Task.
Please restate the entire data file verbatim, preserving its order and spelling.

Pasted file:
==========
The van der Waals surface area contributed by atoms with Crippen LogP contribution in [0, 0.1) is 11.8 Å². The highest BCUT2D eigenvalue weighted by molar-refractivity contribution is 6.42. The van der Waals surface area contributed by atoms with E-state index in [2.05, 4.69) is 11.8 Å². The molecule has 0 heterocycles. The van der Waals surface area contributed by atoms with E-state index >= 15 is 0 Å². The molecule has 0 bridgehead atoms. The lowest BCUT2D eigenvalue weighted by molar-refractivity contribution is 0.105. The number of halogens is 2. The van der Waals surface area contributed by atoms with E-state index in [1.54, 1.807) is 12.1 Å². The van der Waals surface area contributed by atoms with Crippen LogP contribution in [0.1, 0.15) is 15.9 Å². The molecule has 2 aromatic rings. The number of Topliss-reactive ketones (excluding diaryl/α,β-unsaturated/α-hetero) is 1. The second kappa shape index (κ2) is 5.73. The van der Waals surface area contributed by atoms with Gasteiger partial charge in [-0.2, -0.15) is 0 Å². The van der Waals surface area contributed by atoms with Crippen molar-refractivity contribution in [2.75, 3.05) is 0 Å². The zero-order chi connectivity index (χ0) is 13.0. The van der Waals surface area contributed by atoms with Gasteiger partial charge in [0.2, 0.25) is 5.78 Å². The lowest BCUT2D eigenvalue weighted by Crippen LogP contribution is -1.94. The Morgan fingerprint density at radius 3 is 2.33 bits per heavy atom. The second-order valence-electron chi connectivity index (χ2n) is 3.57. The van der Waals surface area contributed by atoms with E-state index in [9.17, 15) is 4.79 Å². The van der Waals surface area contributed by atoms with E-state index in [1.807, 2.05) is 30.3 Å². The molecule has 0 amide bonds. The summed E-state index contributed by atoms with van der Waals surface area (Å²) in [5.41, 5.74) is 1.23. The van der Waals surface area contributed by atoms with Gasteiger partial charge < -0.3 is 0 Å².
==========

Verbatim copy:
The van der Waals surface area contributed by atoms with Crippen LogP contribution in [0, 0.1) is 11.8 Å². The highest BCUT2D eigenvalue weighted by molar-refractivity contribution is 6.42. The van der Waals surface area contributed by atoms with E-state index in [2.05, 4.69) is 11.8 Å². The molecule has 0 heterocycles. The van der Waals surface area contributed by atoms with E-state index >= 15 is 0 Å². The molecule has 0 bridgehead atoms. The lowest BCUT2D eigenvalue weighted by molar-refractivity contribution is 0.105. The number of halogens is 2. The van der Waals surface area contributed by atoms with E-state index in [1.54, 1.807) is 12.1 Å². The van der Waals surface area contributed by atoms with Crippen LogP contribution in [0.1, 0.15) is 15.9 Å². The molecule has 2 aromatic rings. The number of Topliss-reactive ketones (excluding diaryl/α,β-unsaturated/α-hetero) is 1. The second kappa shape index (κ2) is 5.73. The van der Waals surface area contributed by atoms with Gasteiger partial charge in [-0.2, -0.15) is 0 Å². The van der Waals surface area contributed by atoms with Crippen molar-refractivity contribution in [2.75, 3.05) is 0 Å². The zero-order chi connectivity index (χ0) is 13.0. The van der Waals surface area contributed by atoms with Gasteiger partial charge in [0.2, 0.25) is 5.78 Å². The lowest BCUT2D eigenvalue weighted by Crippen LogP contribution is -1.94. The Morgan fingerprint density at radius 3 is 2.33 bits per heavy atom. The second-order valence-electron chi connectivity index (χ2n) is 3.57. The van der Waals surface area contributed by atoms with E-state index in [9.17, 15) is 4.79 Å². The van der Waals surface area contributed by atoms with E-state index in [1.807, 2.05) is 30.3 Å². The molecule has 0 amide bonds. The summed E-state index contributed by atoms with van der Waals surface area (Å²) in [5.41, 5.74) is 1.23. The van der Waals surface area contributed by atoms with Gasteiger partial charge < -0.3 is 0 Å².